In the Arizona desert near Tucson, Jeff and his sister Kristen, who live in a commune with a group of hippies, drive their Volkswagen bus to pick up supplies at a small store and gas station owned by Ben. Soon after, Gadget, Cowboy and Whitey, three members of the Death Row motorcycle gang arrive, and when Jeff sees them, he becomes alarmed and instructs Ben to take Kristy out the back door. Jeff then climbs into his van, and when Kristy spots Cowboy, she jumps into the van and speeds off with Jeff. Catching a fleeting glimipse of Kristy, who was once the girlfriend of Death Row leader Rebel until she ran away to join the commune, Cowboy hurries to notify Rebel that she is in the vicinity. Determined to punish Kristy for deserting him, Rebel orders the other gang members to stay behind while he, Cowboy, Gadget and Whitey search for her. When Jeff stops the van along the side of the road, Kristy tells him that Rebel threatened to kill her if she ever left him and recalls the gang rape of another woman who tried to leave. They then proceed to the commune where Alex, the leader, is preaching love and peace. Meanwhile, Rebel and the others reach Ben's store, where they torture him into revealing Kristy's whereabouts by puncturing his palm with a pencil. When Kristy tells Alex that the gang may be coming for her, Alex calls a meeting of the commune and advocates a non-violent approach, arguing that reason always wins out over violence. In the middle of the discussion, Rebel and the others roar into the meeting room with their motorcycles, overturning the table and destroying the furniture. Jeff is in the backroom with Kristy, and when he realizes what is happening, warns her to run to the barn and ride off on the horse stabled there if she senses danger. When Alex asks Rebel peacefully to leave, Rebel boasts that he is going to brutally rape Kristy and stations Gadget to watch the hippies while he, Whitey and Cowboy go to look for her. As Gadget threatens to shoot Alex unless one of the women has sex with him, Jeff steps out from the back room, knife in hand. When Alex tries to get Jeff to drop the knife, Gadget swerves around and wounds Jeff. To protect Jeff, Alex stands in front of him, prompting the gang members to carry Alex to the peace symbol that hangs above the commune gate and tie him, spread-eagled, across it. Hearing screams coming from the house, Kristy gallops out of the barn on horseback and is pursued by the gang on their motorcycles. They catch up to her when she falls off her horse, and after ripping open her blouse, tie her to their motorcycles and drag her through the dirt. Driving to a roadside dive, they decide to smoke spot and drink beer before raping her. After tying her up and hiding her in the bushes, they go inside, and once alone, Kristy makes her way to the road where she is found by Black Widow, the female leader of an integrated motorcycle gang that is at war with Death Row. Black Widow, whose face had been brutally scarred by Rebel, decides to spite him by rescuing Kristy. After flattening the tires of the Death Row motorcycles, Black Widow loads Kristy onto her bike and takes her back to the commune. Although Black Widow warns the hippies that the Death Row gang will return, Alex still advocates peace. Jeff, however, asks Black Widow to stay and help fight, vowing to kill Rebel and his thugs, and when the others rally around Jeff, Alex walks off. Under the supervision of Black Widow and her gang, the hippies spring into action, carving makeshift spears out of wood and sharpening peace symbol medallions into dangerous weapons. Kristy is working in the yard when Rebel appears, and as she runs away, he follows her into the house, where the hippies lock the doors and attack him with spears. Lassoing the door handles with a rope, Cowboy revs up his bike, tugging at the rope. Just as Black Widow is about to cut up Rebel, the doors break open and Gadget shoots Black Widow and one of the hippies. Cowboy is stabbed in the ensuing skirmish, and as Alex stands by a tree in the distance, he hears the sounds of violence. Enraged, one of the Black Widow gang impales Gadget with a pitchfork while one of the hippies stabs Whitey. In the melee, Rebel breaks loose and begins to chase Kristy. When Rebel tackles Kristy and beats her, Alex pulls him off her and starts to strangle him, but Kristy intervenes to stop Alex from killing him. Soon after, the sheriff arrives to restore order. Alex, his belief in pacifism shattered, is consoled by Kristy, who assures him that the violence is in the past. Noticing a peace symbol medallion lying in the dirt, a detective picks it up and tosses it to Alex. When Alex encloses his hand around the medallion, its sharp edges pierce his skin.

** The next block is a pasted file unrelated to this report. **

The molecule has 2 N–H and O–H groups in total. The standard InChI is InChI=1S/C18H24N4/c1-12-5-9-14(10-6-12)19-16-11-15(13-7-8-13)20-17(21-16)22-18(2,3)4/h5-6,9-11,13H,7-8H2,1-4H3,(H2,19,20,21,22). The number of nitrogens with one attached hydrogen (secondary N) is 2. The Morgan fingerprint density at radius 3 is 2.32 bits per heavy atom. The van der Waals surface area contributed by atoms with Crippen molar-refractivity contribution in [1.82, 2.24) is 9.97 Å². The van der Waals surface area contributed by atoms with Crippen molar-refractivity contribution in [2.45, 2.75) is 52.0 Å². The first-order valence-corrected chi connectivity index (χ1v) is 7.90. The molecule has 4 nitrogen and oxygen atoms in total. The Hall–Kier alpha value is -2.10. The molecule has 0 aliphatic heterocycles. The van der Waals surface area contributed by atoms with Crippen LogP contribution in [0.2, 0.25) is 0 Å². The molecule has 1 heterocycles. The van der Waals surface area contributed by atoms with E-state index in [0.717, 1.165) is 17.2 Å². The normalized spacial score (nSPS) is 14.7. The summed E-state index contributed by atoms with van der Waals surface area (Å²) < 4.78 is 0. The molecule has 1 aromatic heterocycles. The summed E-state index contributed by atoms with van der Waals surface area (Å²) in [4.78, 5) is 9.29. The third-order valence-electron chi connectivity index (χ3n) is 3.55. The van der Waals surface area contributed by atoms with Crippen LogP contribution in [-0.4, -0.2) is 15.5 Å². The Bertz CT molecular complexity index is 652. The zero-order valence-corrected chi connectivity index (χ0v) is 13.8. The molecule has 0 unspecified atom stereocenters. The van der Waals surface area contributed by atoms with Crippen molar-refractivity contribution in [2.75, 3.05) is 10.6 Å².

Film Details